On Saturday, Oct. 1, in a hotel room in Seattle, I sprung out of bed at 7 a.m., jumped in the shower, threw on my clothes and was out the door.
According my wife of 12 years, it was a record. I had never been up and ready so fast. In my mind, I was seven-years-old again, and this was the day I was going to meet my hero, Bruce Springsteen, who was in town for a book-signing.
I first came to know of “The Boss” at summer camp. Born in the USA had recently been released and one of the other kids incessantly sang/screamed, “I was b-o-o-o-rn in the U.S.A. b-o-o-o-rn in the U.S.A.”
I clearly remember hating them — the song and the kid. I actually got into my very first fist fight because he wouldn’t stop.
Cut to a year later and the song I’m on Fire, off the same album, came out. That was it, I was hooked. I memorized all of the lyrics, and, much like that kid at camp, serenaded all the girls in my Grade 4 class. I’m sure they loved it.
In 1987, Tunnel of Love came out, an album which deals intimately with the struggles between men and women, about love, loss and the hope there may still be something there.
It’s a moody album — not one you’d think a 10-year-old boy from Richmond would connect with. But, for some reason, I did.
In 1992, Springsteen came to the Pacific Coliseum, and I went to the show with my mom. After about three hours, we thought the show was about to end.
I will never forget when my mom suddenly looked at me and said, “That guy just handed Bruce another guitar.” ...and on went the show.
It wasn’t until 2000 that I would see another Springsteen show. He was playing in Tacoma, and I drove down with my girlfriend at the time. I remember being up in the nosebleeds singing and dancing with a lady who brought one of her kids.
My girlfriend and the lady’s daughter just sat there rolling their eyes. My girlfriend and I broke up shortly after.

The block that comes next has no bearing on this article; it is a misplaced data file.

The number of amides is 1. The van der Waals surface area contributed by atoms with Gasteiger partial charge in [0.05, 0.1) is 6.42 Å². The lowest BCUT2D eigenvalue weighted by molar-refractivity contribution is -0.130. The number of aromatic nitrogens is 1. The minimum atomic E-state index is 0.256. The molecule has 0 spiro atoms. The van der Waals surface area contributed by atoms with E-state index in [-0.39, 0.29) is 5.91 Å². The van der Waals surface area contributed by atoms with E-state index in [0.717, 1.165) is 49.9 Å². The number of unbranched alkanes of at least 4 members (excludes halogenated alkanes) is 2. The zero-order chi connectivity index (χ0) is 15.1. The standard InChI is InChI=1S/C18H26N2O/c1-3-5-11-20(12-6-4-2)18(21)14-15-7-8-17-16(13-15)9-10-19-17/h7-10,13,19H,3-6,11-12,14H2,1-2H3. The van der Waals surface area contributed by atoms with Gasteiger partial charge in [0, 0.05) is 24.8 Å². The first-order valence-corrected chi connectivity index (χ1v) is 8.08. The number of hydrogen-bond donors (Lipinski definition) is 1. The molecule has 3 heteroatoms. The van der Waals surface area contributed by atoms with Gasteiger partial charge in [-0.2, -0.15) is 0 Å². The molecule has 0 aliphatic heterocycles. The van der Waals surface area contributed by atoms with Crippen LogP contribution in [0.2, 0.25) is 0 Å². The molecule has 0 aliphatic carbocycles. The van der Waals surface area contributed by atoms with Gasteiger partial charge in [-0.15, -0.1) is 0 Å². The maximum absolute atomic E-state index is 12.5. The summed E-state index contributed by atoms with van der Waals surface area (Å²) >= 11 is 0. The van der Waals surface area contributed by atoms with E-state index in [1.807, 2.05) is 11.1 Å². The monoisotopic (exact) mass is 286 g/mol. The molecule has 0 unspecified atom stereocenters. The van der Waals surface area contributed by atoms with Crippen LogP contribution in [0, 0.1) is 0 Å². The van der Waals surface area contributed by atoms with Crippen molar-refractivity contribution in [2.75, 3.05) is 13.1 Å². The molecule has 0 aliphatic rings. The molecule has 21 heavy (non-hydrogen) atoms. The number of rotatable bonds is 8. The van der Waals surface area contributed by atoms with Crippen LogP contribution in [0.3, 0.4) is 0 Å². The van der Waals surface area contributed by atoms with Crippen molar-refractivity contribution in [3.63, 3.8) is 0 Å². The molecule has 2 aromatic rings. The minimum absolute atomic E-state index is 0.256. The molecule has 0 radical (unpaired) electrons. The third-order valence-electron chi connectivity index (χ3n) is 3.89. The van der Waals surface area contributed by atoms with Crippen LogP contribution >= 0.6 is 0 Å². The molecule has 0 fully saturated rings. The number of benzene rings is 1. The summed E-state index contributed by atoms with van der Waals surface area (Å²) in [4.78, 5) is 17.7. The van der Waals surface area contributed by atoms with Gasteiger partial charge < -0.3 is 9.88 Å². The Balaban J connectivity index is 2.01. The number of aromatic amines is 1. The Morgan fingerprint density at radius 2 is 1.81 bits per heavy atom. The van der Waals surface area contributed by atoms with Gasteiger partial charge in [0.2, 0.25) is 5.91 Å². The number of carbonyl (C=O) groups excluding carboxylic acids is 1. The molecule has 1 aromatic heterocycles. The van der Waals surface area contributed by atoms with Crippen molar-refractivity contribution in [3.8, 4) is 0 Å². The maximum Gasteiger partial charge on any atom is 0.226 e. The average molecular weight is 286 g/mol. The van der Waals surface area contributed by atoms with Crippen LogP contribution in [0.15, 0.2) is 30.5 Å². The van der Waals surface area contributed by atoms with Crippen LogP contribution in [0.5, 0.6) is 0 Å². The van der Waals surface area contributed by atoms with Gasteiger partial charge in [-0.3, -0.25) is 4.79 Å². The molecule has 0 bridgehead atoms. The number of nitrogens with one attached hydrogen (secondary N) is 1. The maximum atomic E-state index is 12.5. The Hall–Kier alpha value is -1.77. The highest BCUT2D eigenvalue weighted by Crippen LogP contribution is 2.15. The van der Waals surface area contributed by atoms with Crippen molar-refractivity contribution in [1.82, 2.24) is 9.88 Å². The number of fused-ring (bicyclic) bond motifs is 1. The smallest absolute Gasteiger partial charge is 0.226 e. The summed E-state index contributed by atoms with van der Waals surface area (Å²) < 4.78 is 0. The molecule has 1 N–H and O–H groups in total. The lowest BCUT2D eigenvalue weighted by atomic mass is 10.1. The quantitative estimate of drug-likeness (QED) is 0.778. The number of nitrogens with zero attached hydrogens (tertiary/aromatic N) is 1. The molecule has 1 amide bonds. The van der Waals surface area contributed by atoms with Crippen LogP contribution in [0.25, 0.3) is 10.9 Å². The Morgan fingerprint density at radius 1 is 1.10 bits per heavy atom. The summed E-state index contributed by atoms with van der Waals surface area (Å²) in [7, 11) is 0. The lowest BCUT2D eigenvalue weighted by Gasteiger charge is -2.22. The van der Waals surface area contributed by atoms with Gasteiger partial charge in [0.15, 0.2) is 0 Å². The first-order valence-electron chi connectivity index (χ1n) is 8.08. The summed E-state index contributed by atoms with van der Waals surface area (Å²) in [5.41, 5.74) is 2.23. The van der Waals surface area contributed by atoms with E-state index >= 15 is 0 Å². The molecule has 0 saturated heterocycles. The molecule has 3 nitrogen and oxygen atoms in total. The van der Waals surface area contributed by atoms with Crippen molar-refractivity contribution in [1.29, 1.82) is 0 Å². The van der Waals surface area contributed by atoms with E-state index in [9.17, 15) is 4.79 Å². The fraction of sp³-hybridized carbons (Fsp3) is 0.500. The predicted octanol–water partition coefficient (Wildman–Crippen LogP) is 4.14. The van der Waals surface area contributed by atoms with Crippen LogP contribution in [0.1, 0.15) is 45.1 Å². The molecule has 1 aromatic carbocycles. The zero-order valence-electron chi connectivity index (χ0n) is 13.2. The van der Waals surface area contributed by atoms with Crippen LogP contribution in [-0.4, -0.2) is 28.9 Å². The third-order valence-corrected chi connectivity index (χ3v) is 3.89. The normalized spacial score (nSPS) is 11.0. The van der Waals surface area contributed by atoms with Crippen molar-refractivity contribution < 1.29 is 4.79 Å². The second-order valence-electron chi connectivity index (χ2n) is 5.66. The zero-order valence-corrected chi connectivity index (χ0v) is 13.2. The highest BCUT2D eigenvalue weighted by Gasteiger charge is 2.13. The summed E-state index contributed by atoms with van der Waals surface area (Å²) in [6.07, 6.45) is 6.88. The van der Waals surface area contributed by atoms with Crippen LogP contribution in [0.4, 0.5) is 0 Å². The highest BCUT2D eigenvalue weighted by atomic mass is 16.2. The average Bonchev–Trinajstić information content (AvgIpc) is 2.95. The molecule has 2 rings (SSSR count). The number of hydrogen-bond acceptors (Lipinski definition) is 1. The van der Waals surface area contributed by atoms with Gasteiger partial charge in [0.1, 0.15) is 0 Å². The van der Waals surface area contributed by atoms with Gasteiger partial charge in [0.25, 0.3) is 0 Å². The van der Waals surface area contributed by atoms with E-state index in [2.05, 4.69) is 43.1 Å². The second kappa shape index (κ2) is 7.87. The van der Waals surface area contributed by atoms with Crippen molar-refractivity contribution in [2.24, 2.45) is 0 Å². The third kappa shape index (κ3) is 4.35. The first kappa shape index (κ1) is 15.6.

In 2003, Springsteen was back in Vancouver at the Pacific Coliseum. The show was on a Friday night, and floor tickets were general admission. On Tuesday, around 10 p.m., a line had already started forming outside.
A guy, who I’d never met but wrote to on a Springsteen message board, emailed me, “The line has started, if you want to get in front, you better get down here.”
I picked up the phone and called a girl I had recently started dating.
“Hey do you want to go see Bruce Springsteen with me on Friday?”
“Yeah, okay,” she said.
“Meet me at my place and we’ll drive there together, cause we’ve got to get in line now.”
“Wait, what? Now? It’s Tuesday?” She came over, we went down, and took our place in line which, indeed, had started to form.
We met the guy from the message board (ironically named Bruce) and we laughed, told stories, played music and cards until we got to the front row on Friday.
Since then, I have been to see Bruce Springsteen all over the world with that girl who, you may have guessed, is now my wife.
My friend Bruce is now one of my dearest friends. I vividly remember when he told me he was going to ask his girlfriend Karen to marry him.
I have been with him when his two beautiful children were born.
I have formed lifelong friendships with people from all over this planet.
Richelle and I drank beer at a show in the pouring rain in Florence, Italy with a bunch of Germans; we’ve sung our lungs and hearts out in Florida with Robert and Kim when we didn’t get in the pit together; we’ve heard Thunder Road in Belfast with Alexis and Tim from Iowa.
You could hear a pin drop in a stadium of 30,000 people. And, conversely, during one of those quiet moments at a show that most definitely didn’t need one drunken fan’s encouraging screams of “play Born to Run.”
I have heard my friend Nick DiFranco from Red Bank, NJ put the drunk guy in his place in a way only a guy from New Jersey could. Everyone cheered; Nick’s one of the good guys.
So, what do I say to Bruce Springsteen? I’ve got 30 seconds and I want to say it all.
I want to say that I have formed relationships thanks to him, seen parts of the world I may never have seen, thanks to him, and loved every second of it. Without him, I know my life wouldn’t be the same.
Almost everything in my life has a connection to him in some fashion and the memories and experiences have been something I wouldn’t trade for a million dollars.
But I’ve got 30 seconds, so what do I say?
Well, it starts with an embrace.
“Thanks for doing this, Bruce, it really means a lot.”
He didn’t break eye contact with me. He shook my hand, put his arm on my shoulder and didn’t let go. I feel like, in that short time with our eyes locked, he understood, everything. He somehow knew all of it.